Besome Weddings - Jumping the Broom

Date: Fri, 17 Aug 2001 From: sindach


I have always suspected this custom came from Wales! I have read about what was called the ‘besom wedding’, an unofficial custom that was considered quite lawful in parts of Wales until recent times. A birch besom was placed aslant in the open doorway of the house, with its head on the doorstep and the top of its handle on the door-post. First a young man jumped over it, then his bride, in the presence of witnesses. If either touched or knocked it in any way, the marriage was not recognised. In this kind of marriage, a woman kept her own home and did not become the property of her husband. It was a partnership, “cyd-fydio,” rather than an ownership. A child of the marriage was considered to be legitimate. If the couple decided to divorce, they simply jumped back over the broomstick again, but this could only be done in the first year of marriage. If a child had come, it was the father’s responsibility.  Mischievous boys played with this symbolism by placing a birch broom over a doorstep before an unmarried lady went out of the house. This was supposed to make her pregnant before marriage! As late as the 1920s in Surrey, a conversation was recorded wherein a man whose wife was away said jokingly to a young woman: “I shall be putting the broom out of my chimney if she stays away much longer. Will you come in and do for me?”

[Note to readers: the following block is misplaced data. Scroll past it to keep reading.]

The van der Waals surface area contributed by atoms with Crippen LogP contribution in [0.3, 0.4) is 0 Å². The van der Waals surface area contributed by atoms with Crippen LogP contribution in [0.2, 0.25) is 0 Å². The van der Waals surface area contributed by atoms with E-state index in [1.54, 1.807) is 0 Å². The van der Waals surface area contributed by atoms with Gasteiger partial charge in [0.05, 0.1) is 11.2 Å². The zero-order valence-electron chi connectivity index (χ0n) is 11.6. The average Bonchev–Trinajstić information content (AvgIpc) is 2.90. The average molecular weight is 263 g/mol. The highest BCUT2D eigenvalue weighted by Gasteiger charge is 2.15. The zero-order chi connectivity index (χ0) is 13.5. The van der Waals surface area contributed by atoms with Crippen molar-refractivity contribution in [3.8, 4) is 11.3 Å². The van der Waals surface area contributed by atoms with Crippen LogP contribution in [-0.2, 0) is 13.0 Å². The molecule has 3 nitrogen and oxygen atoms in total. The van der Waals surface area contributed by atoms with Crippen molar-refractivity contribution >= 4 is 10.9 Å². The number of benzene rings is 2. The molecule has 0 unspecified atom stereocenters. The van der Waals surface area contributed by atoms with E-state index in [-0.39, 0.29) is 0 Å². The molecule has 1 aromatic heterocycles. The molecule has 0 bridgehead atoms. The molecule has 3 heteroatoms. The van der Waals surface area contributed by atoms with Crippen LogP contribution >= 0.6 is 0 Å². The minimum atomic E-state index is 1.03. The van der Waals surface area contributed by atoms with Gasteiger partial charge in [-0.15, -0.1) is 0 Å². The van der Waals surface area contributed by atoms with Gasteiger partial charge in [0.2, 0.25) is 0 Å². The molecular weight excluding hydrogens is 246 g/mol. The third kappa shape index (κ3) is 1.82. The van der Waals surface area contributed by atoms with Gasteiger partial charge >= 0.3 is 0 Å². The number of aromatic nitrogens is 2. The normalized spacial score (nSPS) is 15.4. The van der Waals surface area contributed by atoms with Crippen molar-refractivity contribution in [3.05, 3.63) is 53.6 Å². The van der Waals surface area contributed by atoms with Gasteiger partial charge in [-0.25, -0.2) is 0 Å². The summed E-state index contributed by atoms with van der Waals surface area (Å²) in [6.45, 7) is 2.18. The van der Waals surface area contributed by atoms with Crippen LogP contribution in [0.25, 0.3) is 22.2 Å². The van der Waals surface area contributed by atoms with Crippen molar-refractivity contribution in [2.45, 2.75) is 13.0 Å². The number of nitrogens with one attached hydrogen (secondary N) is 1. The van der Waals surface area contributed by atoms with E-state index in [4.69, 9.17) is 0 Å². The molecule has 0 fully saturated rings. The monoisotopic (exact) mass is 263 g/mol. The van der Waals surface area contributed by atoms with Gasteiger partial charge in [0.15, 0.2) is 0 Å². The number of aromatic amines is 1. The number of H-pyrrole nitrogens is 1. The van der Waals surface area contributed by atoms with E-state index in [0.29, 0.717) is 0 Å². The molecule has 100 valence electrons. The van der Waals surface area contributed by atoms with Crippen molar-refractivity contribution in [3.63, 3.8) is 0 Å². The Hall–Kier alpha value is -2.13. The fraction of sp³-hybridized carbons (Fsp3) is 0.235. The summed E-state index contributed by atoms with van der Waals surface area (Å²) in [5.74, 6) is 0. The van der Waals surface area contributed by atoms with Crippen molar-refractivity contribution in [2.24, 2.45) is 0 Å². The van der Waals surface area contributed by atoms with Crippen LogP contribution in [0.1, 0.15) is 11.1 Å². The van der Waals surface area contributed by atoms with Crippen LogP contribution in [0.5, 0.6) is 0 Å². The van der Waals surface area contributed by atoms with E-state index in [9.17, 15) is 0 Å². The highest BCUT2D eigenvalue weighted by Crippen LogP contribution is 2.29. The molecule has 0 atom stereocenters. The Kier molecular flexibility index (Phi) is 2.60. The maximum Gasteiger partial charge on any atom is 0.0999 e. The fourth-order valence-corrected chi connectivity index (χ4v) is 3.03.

Date: Mon, 20 Aug 2001 From: sindach

While looking in vain for references to my last post on broomstick weddings, I came across the following in “Welsh Folklore” by T. Gwynn Jones, Methuen and Co., London: 1930, and I quote it because it raises a number of points of interest - at least it does for me! – especially the allusion with the story of Math and a possible druid connection:

Another term for unlegalized unions, found in all parts of Wales, is priodas coes ysgub, priodas coes ysgubell, broom-stick wedding. It is not without significance, perhaps in this connection, that besoms in Wales are made of broom as well as birch, and that the go-between in Breton is called “bas-valan”, “he of the broom-staff.” The association of birch with love in Welsh poetry and lore is also of significance, and one wonders whether the element llath, “wand, staff” in the term llathlud in the Welsh Law, may refer to the practice of stepping over a rod, especially as a bent rod is a chastity test in the tale of Math. A Caernarvonshire custom, for which no source is given, is thus described: “When the parents consented to a marriage, the oldest man in the district was called, and the young couple was asked to leap over the besom, made of oak branches, which the old people called ysgub dderwydd. It would be interesting to know whether any “old people” still remember the practice, and whether “ysgub dderwydd”, “druid’s besom” is anything but a late improvement upon ysgub dderw, “oak besom,” which, in any case, would be useless for the ordinary purpose of a besom.”